Don’t decide on your next Tucson commercial real estate lease on just a few considerations. Answer these questions to make sure you get a good deal.
When tenants look for new office space in Tucson or elsewhere, often they’re impressed by a building’s appearance, location and rent. But many other factors, often hidden at first glance, can turn a good deal into a bad one.
They include, 1] a landlord’s financial situation, 2] the performance of building systems, 3] the likely trend of operating expenses during the next five to 10 years, 4] neighborhood problems.
To protect your company, you need candid, complete answers to six key questions. A tenant representative such as Commercial Real Estate Group of Tucson can assess these issues for you.
How good is the quality of building management?
Determine whether you can count on the landlord to honor the terms of a lease and be a good lease partner. Ask existing tenants:
- Does the landlord respond promptly and deliver fair value?
- Does the landlord seem to see every request as an opportunity for revenue?
- Is the service adequate?
- Does it take many repeated requests to correct a simple problem or achieve agreement on how to proceed with a desired alteration?
What is the financial condition of the building?
- how much debt a building is carrying
- how the operating expenses and management fees at a building compare to similar buildings
- whether critical maintenance has been performed or deferred, which would mean much higher operating expenses in the future.
If a building has serious financial problems, working conditions could be compromised by poor air quality, unacceptable temperature swings and inadequate security.
What is the physical condition of the building?
For example, some floors might have HVAC capacity suitable only for an open floor plan. Virtually any use of closed offices would require supplemental HVAC at your company’s cost.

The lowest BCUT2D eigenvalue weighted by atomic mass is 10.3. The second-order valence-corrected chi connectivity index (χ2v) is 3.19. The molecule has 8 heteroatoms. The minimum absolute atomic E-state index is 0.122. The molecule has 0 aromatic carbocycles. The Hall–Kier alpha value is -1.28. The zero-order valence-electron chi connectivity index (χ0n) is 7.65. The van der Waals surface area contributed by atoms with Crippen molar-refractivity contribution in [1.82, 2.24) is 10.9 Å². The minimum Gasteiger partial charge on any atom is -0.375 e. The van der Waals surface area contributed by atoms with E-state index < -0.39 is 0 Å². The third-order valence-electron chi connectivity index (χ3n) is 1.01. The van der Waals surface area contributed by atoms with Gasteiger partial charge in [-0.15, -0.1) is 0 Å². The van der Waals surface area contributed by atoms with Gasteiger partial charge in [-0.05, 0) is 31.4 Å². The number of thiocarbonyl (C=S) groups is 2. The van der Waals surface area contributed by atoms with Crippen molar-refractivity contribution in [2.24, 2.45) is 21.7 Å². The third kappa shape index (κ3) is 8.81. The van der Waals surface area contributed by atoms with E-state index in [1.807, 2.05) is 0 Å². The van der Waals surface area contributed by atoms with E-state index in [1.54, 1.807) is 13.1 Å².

Here’s another example. Seemingly modern buildings could have elevators with unacceptable wait times. Elevator delays and lapses in elevator service mean tangible dollar losses for tenants when staff wastes time with elevator issues.
Structural integrity is another issue. For years, high winds caused excessive sway on the top floors of a well-known building. Many employees felt the effects of motion sickness and some feared for their safety. Eventually, the landlord provided an adequate engineering solution at substantial expense to existing and incoming tenants.
How do the nature of non-rent charges compare to other buildings?
Many deals appear similar when a lease is signed, but over time total costs tend to vary dramatically.
Determine what your company will likely face in costs other than the lease. These can include
- porter’s wage charges
- operating expenses
- management fees
- real estate taxes
- overtime HVAC charges
- supplemental HVAC charges
- condenser water charges
- tap-in charges
- sub-metered electricity
Are there any hidden drawbacks to a building’s location?
Crucial drawbacks are often overlooked as tenants focus on obvious criteria like proximity to transportation or amenities.
For instance, a client who needs space for employees to work after normal business hours may favor something that looks good in the daytime, but at night has serious security issues.
Expensive heavy security would have been necessary if they were to adequately protect their employees.
How would other tenants in a building affect its desirability?
Here are just two scenarios of why it’s important to know about other tenants.
If you’re moving into a building with one or more tenants that occupy multiple floors, elevator usage and wait times will be very much affected by inter-floor traffic.
The size of other tenants in a building and their possible need for expansion space could affect your own future expansion plans or lease renewal.